Recently, I completed the GitHub Game Off. With over 500 entries, this is the largest game jam I’ve been a part of. I had some lofty goals for this game, and I just about met them all. I’m extremely happy with how the game came out!

Like prior games I’ve made, I don’t tend to join a game jam unless I have some specific idea/mechanic I’d like to explore. I’d been wanting to tackle a mobile game for some time now while exploring motion/accelerometer mechanics.


The theme for this jam was “bug”. I don’t remember how I arrived at the concept and gameplay, but the gist is: a fly mysteriously gets sucked into a phone. By tilting your phone (utilizing the phone’s motion/accelerometer sensors), you move the fly to avoid colliding with objects on the phone’s screen. Tilting your phone at steeper angles increases the fly’s velocity and speed. While relatively basic, I found it challenging to get the mechanics just right, and reprogrammed this mechanic several times.

The game consists of seven auto-scrolling levels, progressing in difficulty as you complete them. Each one is scripted to be about a minute long. While the scrolling is scripted, there is quite a bit of randomness sprinkled into each level such as the placement and dimensions of objects.

trapped promo screen

The game is hard to play. Really hard. My play testers got frustrated quickly—especially with the first round of testing. I did quite a lot of tweaking based on their feedback. I simplified the levels by adding larger gaps between objects and slowing the scrolling down. Even with the adjustments it’s still hard to play, but not so hard that it’s unenjoyable.

I decided I was okay with the level of difficulty. I wanted a game that made you feel good about making progress. I’ve played through the entire game probably five or six times now (aside from rigorous testing throughout), and I can get through from beginning to end in about 20—30 minutes.


If you’ve seen the game before reading this, you might think I’m joking by calling the visuals “graphics”. Believe it or not, the choice of simplicity was purposeful. I intentionally used a handful of basic shapes and solid colors.

Each level resembles a popular mobile app (can you figure out which ones), and all the design is stripped down to each app’s bare essence. By keeping the design so minimal, the graphics doesn’t feel overly iPhone or Android, so players can relate regardless of what kind of phone they use. Here are a couple of sample screenshots:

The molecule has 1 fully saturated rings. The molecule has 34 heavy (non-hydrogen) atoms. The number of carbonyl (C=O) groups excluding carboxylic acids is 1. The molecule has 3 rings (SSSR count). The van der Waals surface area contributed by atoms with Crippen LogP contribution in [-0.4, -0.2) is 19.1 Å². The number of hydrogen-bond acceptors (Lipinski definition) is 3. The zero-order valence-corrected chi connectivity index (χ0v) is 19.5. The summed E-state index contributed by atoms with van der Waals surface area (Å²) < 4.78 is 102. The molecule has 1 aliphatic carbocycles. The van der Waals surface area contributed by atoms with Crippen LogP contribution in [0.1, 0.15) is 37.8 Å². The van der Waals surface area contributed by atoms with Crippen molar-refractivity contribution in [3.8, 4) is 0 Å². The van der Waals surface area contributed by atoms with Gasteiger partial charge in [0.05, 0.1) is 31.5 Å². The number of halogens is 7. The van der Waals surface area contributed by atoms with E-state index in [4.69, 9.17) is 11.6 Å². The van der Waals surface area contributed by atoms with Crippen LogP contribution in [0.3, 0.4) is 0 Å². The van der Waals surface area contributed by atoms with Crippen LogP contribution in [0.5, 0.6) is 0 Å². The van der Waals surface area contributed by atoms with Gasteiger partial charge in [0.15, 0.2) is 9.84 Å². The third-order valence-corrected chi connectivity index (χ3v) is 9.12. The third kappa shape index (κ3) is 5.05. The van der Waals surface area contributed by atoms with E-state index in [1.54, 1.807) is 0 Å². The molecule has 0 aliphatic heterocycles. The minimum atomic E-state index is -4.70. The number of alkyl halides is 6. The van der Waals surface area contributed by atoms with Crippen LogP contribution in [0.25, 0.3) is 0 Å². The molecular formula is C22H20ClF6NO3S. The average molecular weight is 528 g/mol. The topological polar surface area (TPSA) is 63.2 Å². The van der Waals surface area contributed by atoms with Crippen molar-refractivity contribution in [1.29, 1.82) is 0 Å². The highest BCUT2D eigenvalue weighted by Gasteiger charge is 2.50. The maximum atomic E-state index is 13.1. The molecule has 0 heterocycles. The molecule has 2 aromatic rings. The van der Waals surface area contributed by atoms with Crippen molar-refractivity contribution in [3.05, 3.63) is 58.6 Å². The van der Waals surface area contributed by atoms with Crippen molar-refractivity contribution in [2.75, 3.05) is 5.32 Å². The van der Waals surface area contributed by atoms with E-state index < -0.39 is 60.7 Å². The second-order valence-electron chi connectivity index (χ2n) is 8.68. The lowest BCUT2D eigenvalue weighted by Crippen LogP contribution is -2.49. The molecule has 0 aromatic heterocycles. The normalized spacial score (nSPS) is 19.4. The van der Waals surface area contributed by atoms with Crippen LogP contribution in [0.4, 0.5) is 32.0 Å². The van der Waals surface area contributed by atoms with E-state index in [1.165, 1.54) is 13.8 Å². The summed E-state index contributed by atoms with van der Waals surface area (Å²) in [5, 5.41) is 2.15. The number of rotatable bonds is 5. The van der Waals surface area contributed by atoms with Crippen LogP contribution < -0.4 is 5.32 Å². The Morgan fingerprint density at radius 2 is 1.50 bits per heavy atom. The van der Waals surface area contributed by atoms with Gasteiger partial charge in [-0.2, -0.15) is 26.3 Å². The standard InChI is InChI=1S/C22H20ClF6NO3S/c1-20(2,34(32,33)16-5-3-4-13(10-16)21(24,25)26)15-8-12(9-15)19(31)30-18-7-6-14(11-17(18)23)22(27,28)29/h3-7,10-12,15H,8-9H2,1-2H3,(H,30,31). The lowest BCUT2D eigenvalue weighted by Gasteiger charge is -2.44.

trapped levels

I did receive a lower ranking on the game’s graphics, and that’s fair. I can understand why people would want something more high-fidelity. I even questioned my judgement on the decision to go low-fi a few times, but in the end I think it really does enhanced the game’s vibe and playability.

While the game play graphics are primarily generated with code, there is a single sprite! It’s the fly character during the cut scenes. I wanted to try out using Aesprite, so decided to make the fly in the pixel-art style.


I got a little carried away with audio, and put way more effort into it than I had to—especially for a game jam. If I’m being honest, I had the most fun when I was composing and producing audio than doing anything else for this game.

I didn’t really intend to go all in with the jazz-style of music, but after writing the initial theme I was locked in. I started out composing a simple melody for the title screen. A few days later I had an album’s worth of music! The music is inspired by pianists like Vince Guaraldi and Danillo Perez. I love how they combine simple, playful, and whimsical-sounding melodies—with a little dissonance thrown in for good measure.

I’m a lot more proficient using Ableton and my Arturia MiniLab MKII since my last game jam and found it much simpler this time to produce music. In keeping with the minimalistic artwork style, I kept the instrumentation minimal as well: piano and drums only.

Environment and Tooling

Like my other games, the game is developed with HTML, CSS, and JS. I’m most comfortable with this tooling environment, and enjoy pushing myself to learn and do new things with it.